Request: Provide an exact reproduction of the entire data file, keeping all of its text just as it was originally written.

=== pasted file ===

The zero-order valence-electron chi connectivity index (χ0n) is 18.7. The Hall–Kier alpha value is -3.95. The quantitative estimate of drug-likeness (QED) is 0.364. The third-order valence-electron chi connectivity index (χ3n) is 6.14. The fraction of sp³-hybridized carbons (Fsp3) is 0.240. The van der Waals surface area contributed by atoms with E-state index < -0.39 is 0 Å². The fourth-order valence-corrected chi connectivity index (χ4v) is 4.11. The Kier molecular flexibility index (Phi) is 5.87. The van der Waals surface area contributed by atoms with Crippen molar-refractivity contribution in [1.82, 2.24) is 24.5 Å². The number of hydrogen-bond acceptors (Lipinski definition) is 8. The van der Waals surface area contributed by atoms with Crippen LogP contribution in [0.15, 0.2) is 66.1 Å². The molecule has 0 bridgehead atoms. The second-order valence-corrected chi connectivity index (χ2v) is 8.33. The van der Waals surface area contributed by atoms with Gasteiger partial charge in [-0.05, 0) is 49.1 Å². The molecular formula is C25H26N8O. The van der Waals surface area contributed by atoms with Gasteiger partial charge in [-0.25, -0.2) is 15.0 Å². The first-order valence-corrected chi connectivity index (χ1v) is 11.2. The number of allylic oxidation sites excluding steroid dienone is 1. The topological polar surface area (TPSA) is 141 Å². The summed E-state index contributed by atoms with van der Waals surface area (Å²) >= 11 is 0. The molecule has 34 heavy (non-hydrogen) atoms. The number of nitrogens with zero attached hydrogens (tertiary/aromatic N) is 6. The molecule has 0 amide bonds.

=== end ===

The zero-order valence-electron chi connectivity index (χ0n) is 18.7. The Hall–Kier alpha value is -3.95. The quantitative estimate of drug-likeness (QED) is 0.364. The third-order valence-electron chi connectivity index (χ3n) is 6.14. The fraction of sp³-hybridized carbons (Fsp3) is 0.240. The van der Waals surface area contributed by atoms with E-state index < -0.39 is 0 Å². The fourth-order valence-corrected chi connectivity index (χ4v) is 4.11. The Kier molecular flexibility index (Phi) is 5.87. The van der Waals surface area contributed by atoms with Crippen molar-refractivity contribution in [1.82, 2.24) is 24.5 Å². The number of hydrogen-bond acceptors (Lipinski definition) is 8. The van der Waals surface area contributed by atoms with Crippen LogP contribution in [0.15, 0.2) is 66.1 Å². The molecule has 0 bridgehead atoms. The second-order valence-corrected chi connectivity index (χ2v) is 8.33. The van der Waals surface area contributed by atoms with Gasteiger partial charge in [-0.05, 0) is 49.1 Å². The molecular formula is C25H26N8O. The van der Waals surface area contributed by atoms with Gasteiger partial charge in [-0.25, -0.2) is 15.0 Å². The first-order valence-corrected chi connectivity index (χ1v) is 11.2. The number of allylic oxidation sites excluding steroid dienone is 1. The topological polar surface area (TPSA) is 141 Å². The summed E-state index contributed by atoms with van der Waals surface area (Å²) >= 11 is 0. The molecule has 34 heavy (non-hydrogen) atoms. The number of nitrogens with zero attached hydrogens (tertiary/aromatic N) is 6. The molecule has 0 amide bonds.